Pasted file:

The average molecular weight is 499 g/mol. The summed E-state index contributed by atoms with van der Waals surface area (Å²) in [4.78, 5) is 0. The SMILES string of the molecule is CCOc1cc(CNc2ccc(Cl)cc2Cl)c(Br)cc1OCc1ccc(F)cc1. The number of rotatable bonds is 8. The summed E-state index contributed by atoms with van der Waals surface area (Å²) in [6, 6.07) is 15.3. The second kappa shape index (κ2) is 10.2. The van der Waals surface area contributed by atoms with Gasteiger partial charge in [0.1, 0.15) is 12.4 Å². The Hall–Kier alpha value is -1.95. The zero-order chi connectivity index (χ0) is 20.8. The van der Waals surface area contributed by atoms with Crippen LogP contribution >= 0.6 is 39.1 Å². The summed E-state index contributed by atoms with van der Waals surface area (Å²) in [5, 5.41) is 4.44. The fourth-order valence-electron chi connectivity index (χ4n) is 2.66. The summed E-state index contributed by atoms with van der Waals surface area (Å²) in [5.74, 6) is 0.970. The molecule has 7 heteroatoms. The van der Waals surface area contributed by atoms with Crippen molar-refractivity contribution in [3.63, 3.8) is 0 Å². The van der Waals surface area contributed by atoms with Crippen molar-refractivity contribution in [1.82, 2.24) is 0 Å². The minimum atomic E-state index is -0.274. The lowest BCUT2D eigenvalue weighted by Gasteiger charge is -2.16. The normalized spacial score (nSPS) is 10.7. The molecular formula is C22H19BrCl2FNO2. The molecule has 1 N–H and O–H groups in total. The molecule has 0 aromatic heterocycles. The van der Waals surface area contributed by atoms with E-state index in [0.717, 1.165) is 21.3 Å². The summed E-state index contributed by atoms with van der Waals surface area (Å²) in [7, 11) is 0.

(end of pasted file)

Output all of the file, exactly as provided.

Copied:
The average molecular weight is 499 g/mol. The summed E-state index contributed by atoms with van der Waals surface area (Å²) in [4.78, 5) is 0. The SMILES string of the molecule is CCOc1cc(CNc2ccc(Cl)cc2Cl)c(Br)cc1OCc1ccc(F)cc1. The number of rotatable bonds is 8. The summed E-state index contributed by atoms with van der Waals surface area (Å²) in [6, 6.07) is 15.3. The second kappa shape index (κ2) is 10.2. The van der Waals surface area contributed by atoms with Gasteiger partial charge in [0.1, 0.15) is 12.4 Å². The Hall–Kier alpha value is -1.95. The zero-order chi connectivity index (χ0) is 20.8. The van der Waals surface area contributed by atoms with Crippen LogP contribution >= 0.6 is 39.1 Å². The summed E-state index contributed by atoms with van der Waals surface area (Å²) in [5, 5.41) is 4.44. The fourth-order valence-electron chi connectivity index (χ4n) is 2.66. The summed E-state index contributed by atoms with van der Waals surface area (Å²) in [5.74, 6) is 0.970. The molecule has 7 heteroatoms. The van der Waals surface area contributed by atoms with Crippen molar-refractivity contribution in [3.63, 3.8) is 0 Å². The van der Waals surface area contributed by atoms with Crippen molar-refractivity contribution in [1.82, 2.24) is 0 Å². The minimum atomic E-state index is -0.274. The lowest BCUT2D eigenvalue weighted by Gasteiger charge is -2.16. The normalized spacial score (nSPS) is 10.7. The molecular formula is C22H19BrCl2FNO2. The molecule has 1 N–H and O–H groups in total. The molecule has 0 aromatic heterocycles. The van der Waals surface area contributed by atoms with E-state index in [0.717, 1.165) is 21.3 Å². The summed E-state index contributed by atoms with van der Waals surface area (Å²) in [7, 11) is 0.